Malta’s economy set to grow by 4.5% this year, European Commission forecast shows

Malta’s economy is set to experience the fourth largest growth in the EU, according to the European Commission’s Winter Forecast

COVID-19 vaccinations rollout and a gradual easing of restrictions in the EU should set the tourism sector back on a path to recovery and stimulate domestic demand, the European Commission's Winter Forecast says
COVID-19 vaccinations rollout and a gradual easing of restrictions in the EU should set the tourism sector back on a path to recovery and stimulate domestic demand, the European Commission's Winter Forecast says

Malta’s economy is forecast to grow by 4.5% this year, the fourth highest in the EU, according to the European Commission’s Winter Forecast released today.

The return to growth comes on the back of a severe contraction last year when the economy shrunk by 9% as a result of COVID-19 pandemic restrictions.

“The expected rollout of vaccinations in 2021 and a gradual easing of restrictions in the EU should set the tourism sector back on the path to recovery and re-invigorate domestic demand. In 2021, real GDP growth is expected to reach 4.5%,” the Commission said. 

In 2020, the Maltese economy took the third largest hit in the EU as a result of limitations on air traffic, tourism and social activities.

The Commission said the negative impact was partially mitigated by government stimulus measures.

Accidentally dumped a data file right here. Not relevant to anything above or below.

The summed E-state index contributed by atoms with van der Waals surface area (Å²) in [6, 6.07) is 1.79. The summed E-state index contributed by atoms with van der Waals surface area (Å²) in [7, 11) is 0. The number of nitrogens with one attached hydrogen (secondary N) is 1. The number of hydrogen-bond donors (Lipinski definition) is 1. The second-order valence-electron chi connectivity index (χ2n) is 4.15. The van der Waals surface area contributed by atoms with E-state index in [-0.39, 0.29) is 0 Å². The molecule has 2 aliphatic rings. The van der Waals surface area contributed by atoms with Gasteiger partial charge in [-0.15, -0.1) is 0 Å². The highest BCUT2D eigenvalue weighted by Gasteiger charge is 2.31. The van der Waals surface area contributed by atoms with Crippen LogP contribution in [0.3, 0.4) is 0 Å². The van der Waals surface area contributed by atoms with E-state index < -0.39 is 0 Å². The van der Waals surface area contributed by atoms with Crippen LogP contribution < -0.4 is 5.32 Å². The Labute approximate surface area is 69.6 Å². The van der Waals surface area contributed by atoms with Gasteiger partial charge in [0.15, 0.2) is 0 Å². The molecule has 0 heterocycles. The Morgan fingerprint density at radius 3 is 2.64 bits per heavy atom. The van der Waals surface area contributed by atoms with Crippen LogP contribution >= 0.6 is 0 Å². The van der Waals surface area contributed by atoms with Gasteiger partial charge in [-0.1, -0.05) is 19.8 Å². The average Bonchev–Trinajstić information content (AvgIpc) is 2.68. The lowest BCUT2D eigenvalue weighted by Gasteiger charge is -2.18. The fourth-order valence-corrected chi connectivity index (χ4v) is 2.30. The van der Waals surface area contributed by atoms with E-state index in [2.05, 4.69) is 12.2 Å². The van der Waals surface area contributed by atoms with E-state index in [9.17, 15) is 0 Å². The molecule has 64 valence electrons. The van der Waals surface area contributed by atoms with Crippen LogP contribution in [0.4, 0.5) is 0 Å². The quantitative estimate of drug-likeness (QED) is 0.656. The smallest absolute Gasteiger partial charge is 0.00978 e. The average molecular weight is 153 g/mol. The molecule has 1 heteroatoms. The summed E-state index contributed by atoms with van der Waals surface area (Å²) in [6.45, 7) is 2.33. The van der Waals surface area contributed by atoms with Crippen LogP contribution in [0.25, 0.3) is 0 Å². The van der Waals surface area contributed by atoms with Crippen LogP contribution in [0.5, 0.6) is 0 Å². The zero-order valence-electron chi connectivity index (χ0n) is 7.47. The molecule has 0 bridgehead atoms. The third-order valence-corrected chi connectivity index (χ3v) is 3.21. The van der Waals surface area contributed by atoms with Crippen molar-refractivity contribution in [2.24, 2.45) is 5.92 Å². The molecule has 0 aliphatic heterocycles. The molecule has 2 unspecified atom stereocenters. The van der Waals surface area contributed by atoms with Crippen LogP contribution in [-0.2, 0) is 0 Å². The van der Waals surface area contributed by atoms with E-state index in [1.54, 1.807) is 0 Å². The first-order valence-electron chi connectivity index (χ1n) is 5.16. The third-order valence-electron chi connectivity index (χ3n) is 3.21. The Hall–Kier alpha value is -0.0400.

“Investment fell, mainly due to a surprise drop in construction, while private consumption was dampened by contractions in sectors such as retail and hospitality. The toll on the economy, however, has been partially mitigated by government stimulus measures. The second wave of restrictions globally has placed additional strain on the highly open economy in the last quarter of 2020 and continues to weigh in the first quarter of 2021,” the Commission said.

The forecast for this year removes the negative impact of Brexit assumed last autumn when it was unclear whether the EU and UK would reach a free trade agreement. The agreement was reached in extremis.

The 2021 Winter Forecast does not include the impact of the Next Generation EU programme, which will likely improve the growth outlook.

In 2022, Malta’s economy is forecast to expand by 5.4% as net exports return as the main contributor to GDP growth while domestic demand makes a slower but steady contribution.

By the end of 2022, the tourism sector is expected to recover close to pre-pandemic levels and international trade should be significantly restored, the Commission said.

Inflation averaged 0.8% in 2020, lower than the 1.5% in 2019, driven mainly by subdued energy prices and lower inflation in services, against the background of the contraction in demand.

In 2021, inflation is expected to rise to 1.3% on the back of recovering domestic demand and a higher demand for tourism services. In line with a stronger economic recovery in 2022, inflation should pick up further to around 1.6%.

More in National